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My parents were not perfect – whose parents are? For that matter, who is? Only Jesus. But I digress. My parents were not perfect, nor did they have a perfect marriage. There were the typical disagreements and arguments any marriage had. There were probably some really hard times that I didn’t even know about. Then there was my dad’s Alzheimer’s. Nothing perfect.
But one aspect of my parent’s marriage was almost perfect, and that was their commitment to spending time together every day talking to each other. That simple practice helped them reach the 55 years mark before Daddy passed away.
I’ve heard Mom tell stories about their early years many times. Dad was in the Air Force and worked long and irregular hours. But even with difficult schedules, four children born in five years, and ‘would qualify for food stamps if there had been any’ poverty, Mom made time to talk to Dad every day when he came home. Even if that meant two in the morning.
I’ve witnessed this commitment to daily talk time more often than I can recount. As a teenager and as a twenty-something young mom. As a starry-eyed newlywed and as a middle-aged wife and mom. I witnessed a simple ritual that would save many marriages, I believe, if faithfully kept. So, today I want to encourage you to adopt this practice in your marriage. Here’s how.
First, if necessary, schedule a time to talk to your husband about instituting a new ritual in your marriage: daily talk time. Let him know why this is important to you and how it will benefit both of you, as well as your kids.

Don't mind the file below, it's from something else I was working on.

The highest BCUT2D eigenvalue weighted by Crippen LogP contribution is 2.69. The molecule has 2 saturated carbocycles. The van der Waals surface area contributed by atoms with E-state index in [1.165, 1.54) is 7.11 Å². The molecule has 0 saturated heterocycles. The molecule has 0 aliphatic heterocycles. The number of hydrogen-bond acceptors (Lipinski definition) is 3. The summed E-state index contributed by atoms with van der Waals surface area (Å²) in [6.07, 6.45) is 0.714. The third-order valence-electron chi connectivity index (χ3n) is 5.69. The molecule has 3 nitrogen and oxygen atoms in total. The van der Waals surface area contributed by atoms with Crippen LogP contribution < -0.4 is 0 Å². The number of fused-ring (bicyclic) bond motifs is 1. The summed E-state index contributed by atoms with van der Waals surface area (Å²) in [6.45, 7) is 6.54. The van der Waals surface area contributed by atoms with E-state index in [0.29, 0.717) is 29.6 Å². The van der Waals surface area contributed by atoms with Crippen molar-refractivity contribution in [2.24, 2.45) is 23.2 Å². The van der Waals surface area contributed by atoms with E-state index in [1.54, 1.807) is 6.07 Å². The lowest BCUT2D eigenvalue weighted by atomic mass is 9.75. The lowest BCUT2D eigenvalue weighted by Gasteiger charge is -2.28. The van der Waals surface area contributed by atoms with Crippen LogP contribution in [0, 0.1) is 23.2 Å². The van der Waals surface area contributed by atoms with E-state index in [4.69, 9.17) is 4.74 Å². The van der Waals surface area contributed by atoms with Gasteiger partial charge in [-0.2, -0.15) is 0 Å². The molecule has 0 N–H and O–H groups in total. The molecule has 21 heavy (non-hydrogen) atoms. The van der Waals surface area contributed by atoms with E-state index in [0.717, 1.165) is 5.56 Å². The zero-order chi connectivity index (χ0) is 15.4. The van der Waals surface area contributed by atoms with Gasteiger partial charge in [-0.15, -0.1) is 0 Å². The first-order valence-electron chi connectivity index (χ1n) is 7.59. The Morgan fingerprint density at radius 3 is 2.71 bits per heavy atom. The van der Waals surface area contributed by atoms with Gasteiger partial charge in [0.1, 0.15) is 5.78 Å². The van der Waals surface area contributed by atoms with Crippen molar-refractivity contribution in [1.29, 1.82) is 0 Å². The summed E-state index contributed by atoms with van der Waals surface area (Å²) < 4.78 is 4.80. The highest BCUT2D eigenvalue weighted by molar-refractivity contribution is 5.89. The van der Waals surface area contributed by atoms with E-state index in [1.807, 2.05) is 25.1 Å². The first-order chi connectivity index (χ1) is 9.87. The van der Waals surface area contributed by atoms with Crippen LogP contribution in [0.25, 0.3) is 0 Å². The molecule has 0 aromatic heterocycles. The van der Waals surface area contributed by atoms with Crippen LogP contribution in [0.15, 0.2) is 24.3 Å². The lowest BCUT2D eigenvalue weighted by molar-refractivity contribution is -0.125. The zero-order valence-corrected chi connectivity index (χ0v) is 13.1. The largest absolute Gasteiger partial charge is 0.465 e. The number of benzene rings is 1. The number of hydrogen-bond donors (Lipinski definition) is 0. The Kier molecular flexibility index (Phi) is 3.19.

Second, determine together that you will make this a priority in your lives and discuss options about when to talk. My husband and I have daily talk time now, but we didn’t always. Gradually, as we learned the wisdom of this practice, we incorporated it more into our lives. Over the years we have had daily talk time
- In the evenings after dinner
- In the mornings, when my husband was working odd shifts
- Laying in bed at night just before falling asleep
- At mid-day when my husband had a job that brought him home for lunch, the kids were young, and I was a full-time mom
The point is that your time may change as your season changes, but to keep the commitment. Choose a time and place now for your daily talk time and commit to it.
Third, set parameters for your talk time. Review the days’ activities. Talk about the kids, their schooling, and the baby’s new tooth. Discuss meal planning, laundry, and long-term dreams. Leave heavy-duty topics that might cause conflict for scheduled longer talks.
Talk it out
Finally, talk daily. Maybe that means dinner is 15 minutes later or bedtime for the kids is 30 minutes earlier. Maybe it means you both get up 20 minutes early to talk in bed or meet for coffee before getting the kids from daycare and school. Be creative but stick to the commitment.
Remember when you were dating and couldn’t wait to spend hours talking with each other? Then more hours on the phone when you were apart? Daily talk time is a commitment to recapturing that feeling of ‘I can’t wait to tell you this.’ Maybe you’ve been married too long that you don’t think you can change an old habit. It’s never too late to start something new and helpful. I think my husband and I could have avoided many problems if we had followed Mom and Dad’s example earlier in our marriage. No matter where your marriage is now, this is the time to start a new a habit that will strengthen it.